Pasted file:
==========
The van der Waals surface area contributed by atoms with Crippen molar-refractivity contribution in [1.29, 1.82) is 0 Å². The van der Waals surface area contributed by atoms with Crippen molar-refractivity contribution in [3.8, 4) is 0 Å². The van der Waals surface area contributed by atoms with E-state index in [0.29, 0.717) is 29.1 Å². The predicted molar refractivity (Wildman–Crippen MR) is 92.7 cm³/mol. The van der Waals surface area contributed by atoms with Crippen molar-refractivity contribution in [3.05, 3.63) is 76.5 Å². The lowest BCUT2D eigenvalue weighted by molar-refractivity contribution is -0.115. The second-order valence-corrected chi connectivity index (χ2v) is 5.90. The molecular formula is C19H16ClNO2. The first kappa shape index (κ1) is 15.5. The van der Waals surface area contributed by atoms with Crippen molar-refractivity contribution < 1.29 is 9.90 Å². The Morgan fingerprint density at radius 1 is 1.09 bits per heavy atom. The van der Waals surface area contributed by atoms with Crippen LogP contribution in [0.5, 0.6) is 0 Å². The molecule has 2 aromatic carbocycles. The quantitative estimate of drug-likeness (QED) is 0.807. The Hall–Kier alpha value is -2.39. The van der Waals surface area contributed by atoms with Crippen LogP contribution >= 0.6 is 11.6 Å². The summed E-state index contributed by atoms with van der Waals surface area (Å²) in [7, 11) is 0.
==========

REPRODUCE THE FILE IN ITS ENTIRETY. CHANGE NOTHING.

The van der Waals surface area contributed by atoms with Crippen molar-refractivity contribution in [1.29, 1.82) is 0 Å². The van der Waals surface area contributed by atoms with Crippen molar-refractivity contribution in [3.8, 4) is 0 Å². The van der Waals surface area contributed by atoms with E-state index in [0.29, 0.717) is 29.1 Å². The predicted molar refractivity (Wildman–Crippen MR) is 92.7 cm³/mol. The van der Waals surface area contributed by atoms with Crippen molar-refractivity contribution in [3.05, 3.63) is 76.5 Å². The lowest BCUT2D eigenvalue weighted by molar-refractivity contribution is -0.115. The second-order valence-corrected chi connectivity index (χ2v) is 5.90. The molecular formula is C19H16ClNO2. The first kappa shape index (κ1) is 15.5. The van der Waals surface area contributed by atoms with Crippen molar-refractivity contribution < 1.29 is 9.90 Å². The Morgan fingerprint density at radius 1 is 1.09 bits per heavy atom. The van der Waals surface area contributed by atoms with Crippen LogP contribution in [0.5, 0.6) is 0 Å². The molecule has 2 aromatic carbocycles. The quantitative estimate of drug-likeness (QED) is 0.807. The Hall–Kier alpha value is -2.39. The van der Waals surface area contributed by atoms with Crippen LogP contribution >= 0.6 is 11.6 Å². The summed E-state index contributed by atoms with van der Waals surface area (Å²) in [7, 11) is 0.